I look down at my feet when walking outside. When I see a needle, I just breathe a sigh of relief that my two-year old son isn’t with me. I’m terrified of the day he will try to pick one up. In our home, we don’t allow outside shoes beyond the front door. I have spoken to those who would like to do the same but due to disability or age, cannot. I know people who have seen Homeowner Association fees go up to pay for private services to clean the streets. The image below is the scene setter for residents every morning.
If you can relate, join nearly every business owner and resident in our downtown neighborhoods.
Ask anyone who lives in San Francisco’s District 6, which includes the Tenderloin and SOMA neighborhoods, what they want to see changed and without a doubt street cleanliness will come up. Needles, poop and garbage are not just a nuisance…they are a public health crisis and a threat to our economy. Seniors and children are especially vulnerable to diseases that can be carried by the detritus on our streets. As for the economy, reports are growing of tourism and convention business leaving San Francisco. It’s right that people are in an uproar about it.
What we haven’t heard is a real strategy to address street cleanliness. I’m running for District 6 Supervisor and one of the drivers for me to run for office is to make our streets safe and clean for everyone. Here, I want to go beyond rhetoric and vague promises to fight for funding and offer a concrete strategy.
I propose that we need to change our City Administrative Code to return the management of the streets back to the City. Once this is done, the City can:
- Review the budget of the Department of Public Works to ensure they can handle full responsibility for cleaning the streets. This may require a review of their staffing budget for street cleaners and capital budget for garbage cans, trucks and other equipment; and
- Work with Recology on how garbage pickups can be handled better once streets are the responsibility of the City. This may require coordination with SFMTA and neighborhood groups if the solution requires adjusting the timing of garbage pickup. The status quo of garbage strewn across the streets before most people are at work is unacceptable.
Why this change?
Chapter 1, Section 1.52 of the San Francisco Administrative Code says that property owners are responsible for keeping the sidewalks outside their property in “good repair and condition”. This has been a disaster for the cleanliness of our streets. Small property owners in particular do not have the resources to deal with cleaning needles, blood, poop and other garbage up on a daily basis. Images like the one below are common — property owners spending dollars on private assistance in a futile effort to clean the streets.
This administrative set up is part of the reason that when the budget was increased for street cleaning this year, the original proposal divided the budget for 44 new street cleaners evenly…instead of based on need. This would have meant that District 4 which includes the much cleaner Sunset would have gotten the same 4 cleaning staff as District 6 which includes the Tenderloin. I argue if the City were fully responsible for the streets we would see a different outcome.
Unable to collectively cope with the burden of managing street cleanliness, property owners have turned to paying community benefit districts to help manage the responsibility. Community benefit districts are sanctioned by the City but levy money for their budgets directly from property owners on top of existing taxes. Ideally, they should focus their efforts on programming, cultural events and other ways to support community building. Unfortunately, many property owners contribute to these organizations not because of their awesome programming but because they offer to help keep the streets clean. Images like the one below of a garbage can paid for by a community benefit district are deeply problematic to me. This should be city’s job.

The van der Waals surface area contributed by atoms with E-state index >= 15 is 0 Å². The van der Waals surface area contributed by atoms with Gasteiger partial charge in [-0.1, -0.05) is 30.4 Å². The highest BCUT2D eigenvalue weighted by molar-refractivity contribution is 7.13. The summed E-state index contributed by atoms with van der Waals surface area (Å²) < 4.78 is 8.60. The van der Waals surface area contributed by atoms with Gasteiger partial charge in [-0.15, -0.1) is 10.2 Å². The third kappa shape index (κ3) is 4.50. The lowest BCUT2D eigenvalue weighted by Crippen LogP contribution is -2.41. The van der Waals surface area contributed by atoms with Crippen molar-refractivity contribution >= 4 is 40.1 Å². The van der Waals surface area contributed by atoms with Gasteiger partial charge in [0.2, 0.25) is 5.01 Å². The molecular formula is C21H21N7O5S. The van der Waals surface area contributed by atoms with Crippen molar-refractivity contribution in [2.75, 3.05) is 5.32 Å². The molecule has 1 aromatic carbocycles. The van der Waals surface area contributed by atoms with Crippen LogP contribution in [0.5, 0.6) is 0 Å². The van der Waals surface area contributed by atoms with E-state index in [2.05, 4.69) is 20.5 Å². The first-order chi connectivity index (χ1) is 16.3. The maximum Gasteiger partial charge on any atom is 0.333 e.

It is no coincidence that District 6 is home to 6 different non hotel-related community benefit districts when there are only 15in the entire city. This population will go up by one with the pending addition of the West SOMA CBD. In 2017, the Tenderloin CBD spent a whopping 53% of their budget on street cleaning. Other CBDs in District 6 that reported figures publicly spent on average nearly 30% of their budgets on street cleaning. I argue that those are dollars that should go towards helping small businesses succeed, putting on cultural events, and helping neighbors get to know one another.
We’ve made similar changes before…
In 2016, San Francisco voters overwhelming approved Proposition E which returned the management of trees on our sidewalks to the City. It’s easy to see now how backwards and frustrating the previous policy was. Asking individual home and commercial property owners to care for trees on a “public” sidewalk led to dead and diseased trees, broken sidewalks from improperly attended roots and frustrated property owners who had to find the money to take care of all this or face City fines. Frustrated property owners sometimes just cut trees down reducing our already low urban tree canopy. Prop E returned that responsibility to the City and provided funding for the Department of Public Works to manage the work. We have a similar situation happening with our sidewalks and I argue it is the main reason why dirty streets has reached a nadir.
So we can do it again…
The plan I have proposed will result in cleaner streets and more pride in our City. Success will make everything else about solving quality of life issues so much easier. We can improve public safety, make all residents feel like they are part of the City fabric and focus on bigger changes we will need to make our City a place where anyone can build a life. It all starts with cleaner streets.